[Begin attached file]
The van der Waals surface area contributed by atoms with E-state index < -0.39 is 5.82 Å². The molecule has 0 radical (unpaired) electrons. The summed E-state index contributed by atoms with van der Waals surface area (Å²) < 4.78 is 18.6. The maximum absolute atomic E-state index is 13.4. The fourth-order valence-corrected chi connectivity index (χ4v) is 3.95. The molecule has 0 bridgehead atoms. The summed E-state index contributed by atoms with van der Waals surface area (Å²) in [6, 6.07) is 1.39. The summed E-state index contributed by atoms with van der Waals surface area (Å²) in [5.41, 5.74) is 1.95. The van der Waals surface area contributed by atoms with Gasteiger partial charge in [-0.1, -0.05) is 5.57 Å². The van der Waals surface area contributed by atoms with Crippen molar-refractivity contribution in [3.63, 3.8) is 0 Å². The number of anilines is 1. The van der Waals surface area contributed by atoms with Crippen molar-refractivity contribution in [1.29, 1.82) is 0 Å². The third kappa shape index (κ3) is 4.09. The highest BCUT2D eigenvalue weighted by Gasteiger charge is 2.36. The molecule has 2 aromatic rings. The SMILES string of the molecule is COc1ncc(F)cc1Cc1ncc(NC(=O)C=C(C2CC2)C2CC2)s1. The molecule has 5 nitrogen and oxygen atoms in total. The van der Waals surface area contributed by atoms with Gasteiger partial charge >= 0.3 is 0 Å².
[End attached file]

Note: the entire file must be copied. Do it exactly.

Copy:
The van der Waals surface area contributed by atoms with E-state index < -0.39 is 5.82 Å². The molecule has 0 radical (unpaired) electrons. The summed E-state index contributed by atoms with van der Waals surface area (Å²) < 4.78 is 18.6. The maximum absolute atomic E-state index is 13.4. The fourth-order valence-corrected chi connectivity index (χ4v) is 3.95. The molecule has 0 bridgehead atoms. The summed E-state index contributed by atoms with van der Waals surface area (Å²) in [6, 6.07) is 1.39. The summed E-state index contributed by atoms with van der Waals surface area (Å²) in [5.41, 5.74) is 1.95. The van der Waals surface area contributed by atoms with Gasteiger partial charge in [-0.1, -0.05) is 5.57 Å². The van der Waals surface area contributed by atoms with Crippen molar-refractivity contribution in [3.63, 3.8) is 0 Å². The number of anilines is 1. The van der Waals surface area contributed by atoms with Crippen molar-refractivity contribution in [1.29, 1.82) is 0 Å². The third kappa shape index (κ3) is 4.09. The highest BCUT2D eigenvalue weighted by Gasteiger charge is 2.36. The molecule has 2 aromatic rings. The SMILES string of the molecule is COc1ncc(F)cc1Cc1ncc(NC(=O)C=C(C2CC2)C2CC2)s1. The molecule has 5 nitrogen and oxygen atoms in total. The van der Waals surface area contributed by atoms with Gasteiger partial charge >= 0.3 is 0 Å².